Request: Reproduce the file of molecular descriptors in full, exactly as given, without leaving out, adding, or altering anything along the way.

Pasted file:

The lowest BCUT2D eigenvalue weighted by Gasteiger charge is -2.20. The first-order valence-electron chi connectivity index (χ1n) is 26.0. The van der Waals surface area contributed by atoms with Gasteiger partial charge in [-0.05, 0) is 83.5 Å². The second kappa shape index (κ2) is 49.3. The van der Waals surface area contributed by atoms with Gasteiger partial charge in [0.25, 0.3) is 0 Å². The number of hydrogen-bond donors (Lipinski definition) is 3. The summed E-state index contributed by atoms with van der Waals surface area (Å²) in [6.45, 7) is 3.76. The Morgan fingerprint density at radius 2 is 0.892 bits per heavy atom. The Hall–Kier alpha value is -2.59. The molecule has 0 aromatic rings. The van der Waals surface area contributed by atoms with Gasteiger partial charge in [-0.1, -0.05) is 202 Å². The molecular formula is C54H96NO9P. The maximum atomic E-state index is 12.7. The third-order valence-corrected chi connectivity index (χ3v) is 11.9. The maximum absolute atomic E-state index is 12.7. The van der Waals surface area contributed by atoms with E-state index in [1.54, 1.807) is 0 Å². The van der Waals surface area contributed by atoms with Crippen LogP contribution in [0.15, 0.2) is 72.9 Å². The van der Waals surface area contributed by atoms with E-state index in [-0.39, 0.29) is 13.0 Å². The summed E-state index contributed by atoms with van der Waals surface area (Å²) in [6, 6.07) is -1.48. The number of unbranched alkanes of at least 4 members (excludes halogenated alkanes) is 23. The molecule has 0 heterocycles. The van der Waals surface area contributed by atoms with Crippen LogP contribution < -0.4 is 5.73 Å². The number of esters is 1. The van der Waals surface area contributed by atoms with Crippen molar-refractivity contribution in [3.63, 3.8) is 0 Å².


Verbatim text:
The lowest BCUT2D eigenvalue weighted by Gasteiger charge is -2.20. The first-order valence-electron chi connectivity index (χ1n) is 26.0. The van der Waals surface area contributed by atoms with Gasteiger partial charge in [-0.05, 0) is 83.5 Å². The second kappa shape index (κ2) is 49.3. The van der Waals surface area contributed by atoms with Gasteiger partial charge in [0.25, 0.3) is 0 Å². The number of hydrogen-bond donors (Lipinski definition) is 3. The summed E-state index contributed by atoms with van der Waals surface area (Å²) in [6.45, 7) is 3.76. The Morgan fingerprint density at radius 2 is 0.892 bits per heavy atom. The Hall–Kier alpha value is -2.59. The molecule has 0 aromatic rings. The van der Waals surface area contributed by atoms with Gasteiger partial charge in [-0.1, -0.05) is 202 Å². The molecular formula is C54H96NO9P. The maximum atomic E-state index is 12.7. The third-order valence-corrected chi connectivity index (χ3v) is 11.9. The maximum absolute atomic E-state index is 12.7. The van der Waals surface area contributed by atoms with E-state index in [1.54, 1.807) is 0 Å². The van der Waals surface area contributed by atoms with Crippen LogP contribution in [0.15, 0.2) is 72.9 Å². The van der Waals surface area contributed by atoms with E-state index in [-0.39, 0.29) is 13.0 Å². The summed E-state index contributed by atoms with van der Waals surface area (Å²) in [6, 6.07) is -1.48. The number of unbranched alkanes of at least 4 members (excludes halogenated alkanes) is 23. The molecule has 0 heterocycles. The van der Waals surface area contributed by atoms with Crippen LogP contribution < -0.4 is 5.73 Å². The number of esters is 1. The van der Waals surface area contributed by atoms with Crippen molar-refractivity contribution in [3.63, 3.8) is 0 Å².